The Best Way to Celebrate Halloween in Hawaii

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Preparing to get into the water, pumpkin in hand. Photo by Wake and Wander. 

This article originally appeared in Forbes. 

It was like being in outer space.

The innards of the pumpkin were floating around me, suspended in front of my face, frozen for a second in time. It was a majestic sight, beautiful, like the silent pulse of a jellyfish, the pieces of pumpkin at peace with the sea, the seeds all rotating in place.

Then the current came through, and the scene was swept away, like wipers on a windshield. My body was pushed a few feet along the bottom before I settled back down to the ocean floor, knees and toes upon the sand. I centered the pumpkin between my knees and drove the knife into it.

Every October in Hawaii, dive shops offer the chance to take part in a once-a-year tradition: Carving pumpkins underwater. I had seen it advertised before, along with other Halloween dive events, like a night dive to a “haunted” shipwreck. The idea of underwater pumpkin carving was always amusing to me, one of those things I just had to try. I had a lot of questions, starting with the most basic. Um, don’t pumpkins float?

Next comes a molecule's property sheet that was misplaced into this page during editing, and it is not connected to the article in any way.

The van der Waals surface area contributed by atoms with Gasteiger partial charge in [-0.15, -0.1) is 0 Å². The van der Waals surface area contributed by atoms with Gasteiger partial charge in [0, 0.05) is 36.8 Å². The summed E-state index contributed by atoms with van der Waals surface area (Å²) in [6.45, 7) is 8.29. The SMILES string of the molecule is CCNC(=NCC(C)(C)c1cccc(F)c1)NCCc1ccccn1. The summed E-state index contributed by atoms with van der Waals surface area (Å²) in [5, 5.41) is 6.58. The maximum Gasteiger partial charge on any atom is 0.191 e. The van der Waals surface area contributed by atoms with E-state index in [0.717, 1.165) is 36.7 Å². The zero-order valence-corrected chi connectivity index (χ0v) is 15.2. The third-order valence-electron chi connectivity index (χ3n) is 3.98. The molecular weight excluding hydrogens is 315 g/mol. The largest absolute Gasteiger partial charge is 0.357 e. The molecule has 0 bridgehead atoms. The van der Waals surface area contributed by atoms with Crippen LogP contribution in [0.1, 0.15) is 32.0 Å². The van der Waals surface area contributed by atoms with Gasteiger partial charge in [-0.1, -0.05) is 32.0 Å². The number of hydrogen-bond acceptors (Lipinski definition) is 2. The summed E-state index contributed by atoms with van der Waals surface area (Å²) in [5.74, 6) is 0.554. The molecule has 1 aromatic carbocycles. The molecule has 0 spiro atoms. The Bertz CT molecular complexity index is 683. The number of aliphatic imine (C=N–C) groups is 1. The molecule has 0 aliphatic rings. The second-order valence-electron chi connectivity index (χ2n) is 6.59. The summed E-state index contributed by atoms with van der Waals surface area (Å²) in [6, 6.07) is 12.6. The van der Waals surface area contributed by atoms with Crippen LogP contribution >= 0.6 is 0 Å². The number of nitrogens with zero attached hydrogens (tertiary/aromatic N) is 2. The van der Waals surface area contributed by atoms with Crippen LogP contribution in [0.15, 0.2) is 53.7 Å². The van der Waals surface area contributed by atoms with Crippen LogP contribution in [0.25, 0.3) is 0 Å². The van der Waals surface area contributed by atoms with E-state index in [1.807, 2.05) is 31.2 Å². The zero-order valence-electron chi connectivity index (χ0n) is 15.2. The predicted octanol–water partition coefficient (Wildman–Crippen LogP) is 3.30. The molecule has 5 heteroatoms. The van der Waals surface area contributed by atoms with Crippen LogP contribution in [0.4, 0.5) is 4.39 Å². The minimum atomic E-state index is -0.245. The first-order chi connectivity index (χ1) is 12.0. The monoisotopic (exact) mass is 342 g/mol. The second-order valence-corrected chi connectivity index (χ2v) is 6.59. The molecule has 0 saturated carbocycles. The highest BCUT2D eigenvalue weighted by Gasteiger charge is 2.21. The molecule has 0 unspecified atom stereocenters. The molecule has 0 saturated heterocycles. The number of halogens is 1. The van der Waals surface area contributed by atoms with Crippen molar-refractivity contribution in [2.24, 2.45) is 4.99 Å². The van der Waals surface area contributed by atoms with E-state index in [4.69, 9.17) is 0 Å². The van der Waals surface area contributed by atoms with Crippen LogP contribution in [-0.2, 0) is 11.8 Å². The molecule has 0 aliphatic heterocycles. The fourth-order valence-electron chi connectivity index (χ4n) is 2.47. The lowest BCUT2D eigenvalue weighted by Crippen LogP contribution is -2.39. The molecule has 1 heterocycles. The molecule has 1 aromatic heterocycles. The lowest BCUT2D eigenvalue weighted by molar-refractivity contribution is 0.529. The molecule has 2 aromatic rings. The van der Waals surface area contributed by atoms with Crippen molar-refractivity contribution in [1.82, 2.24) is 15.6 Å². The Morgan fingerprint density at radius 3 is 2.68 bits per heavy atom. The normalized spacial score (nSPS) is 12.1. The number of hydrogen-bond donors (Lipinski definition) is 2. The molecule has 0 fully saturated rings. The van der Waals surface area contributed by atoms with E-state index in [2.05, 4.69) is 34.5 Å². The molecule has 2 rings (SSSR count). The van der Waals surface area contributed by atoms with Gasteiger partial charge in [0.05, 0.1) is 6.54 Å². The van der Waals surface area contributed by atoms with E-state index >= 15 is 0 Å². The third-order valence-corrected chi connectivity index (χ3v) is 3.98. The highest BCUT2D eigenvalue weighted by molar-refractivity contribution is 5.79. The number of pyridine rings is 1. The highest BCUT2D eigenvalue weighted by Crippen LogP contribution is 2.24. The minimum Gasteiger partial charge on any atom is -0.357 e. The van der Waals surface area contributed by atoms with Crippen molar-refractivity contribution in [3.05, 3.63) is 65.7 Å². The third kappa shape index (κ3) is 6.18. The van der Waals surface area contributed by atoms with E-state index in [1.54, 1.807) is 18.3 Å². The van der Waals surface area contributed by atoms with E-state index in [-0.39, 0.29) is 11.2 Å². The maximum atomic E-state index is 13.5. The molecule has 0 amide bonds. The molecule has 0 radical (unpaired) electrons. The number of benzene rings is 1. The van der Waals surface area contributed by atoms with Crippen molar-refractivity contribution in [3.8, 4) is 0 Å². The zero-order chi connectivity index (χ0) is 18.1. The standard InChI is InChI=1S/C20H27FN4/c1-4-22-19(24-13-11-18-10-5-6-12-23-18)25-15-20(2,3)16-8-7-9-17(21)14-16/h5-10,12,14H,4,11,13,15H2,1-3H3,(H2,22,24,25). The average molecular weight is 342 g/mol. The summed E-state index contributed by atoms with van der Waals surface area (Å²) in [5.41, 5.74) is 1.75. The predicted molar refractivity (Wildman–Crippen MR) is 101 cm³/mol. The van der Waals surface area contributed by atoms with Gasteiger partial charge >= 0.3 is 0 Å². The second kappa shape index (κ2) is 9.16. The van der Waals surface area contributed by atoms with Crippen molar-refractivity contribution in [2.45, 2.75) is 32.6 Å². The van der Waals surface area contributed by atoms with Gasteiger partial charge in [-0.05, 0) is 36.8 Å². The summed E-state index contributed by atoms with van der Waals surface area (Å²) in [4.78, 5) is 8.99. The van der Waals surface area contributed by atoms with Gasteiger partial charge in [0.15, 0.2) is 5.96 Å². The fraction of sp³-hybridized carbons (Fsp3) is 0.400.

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Carving a pumpkin underwater has its challenges. Photo by Wake and Wander Media.

Why yes, yes they do. When I first got in the water, the pumpkin was still whole, and it was like trying to bring a basketball underwater. The guides smiled and threw jabs at me. Bobbing at the surface, I wrangled my knife and cut a “lid” in the top, around the stem. I spun in place at the surface of the water as I cut the circle, eventually pulling the stem like the top of a cookie jar, allowing water to rush into the cavity. Now water logged, I put the pumpkin under my armpit, let the air out of my vest, and slowly descended below the surface.

I found out very soon that even when they are hollow, pumpkins still want to float. I reached the ocean floor, about forty feet down, and pulled out more of the inner flesh. But the second I let go of the pumpkin, it tried to take off toward the surface. I had to toss a two-pound dive weight inside to get it to stay put. Between the weight and the squeeze of my knees, I was able to stabilize the pumpkin and began cutting into it, breathing slowly, the bubbles oozing from my mouth.

Read the rest of this article on Forbes. 

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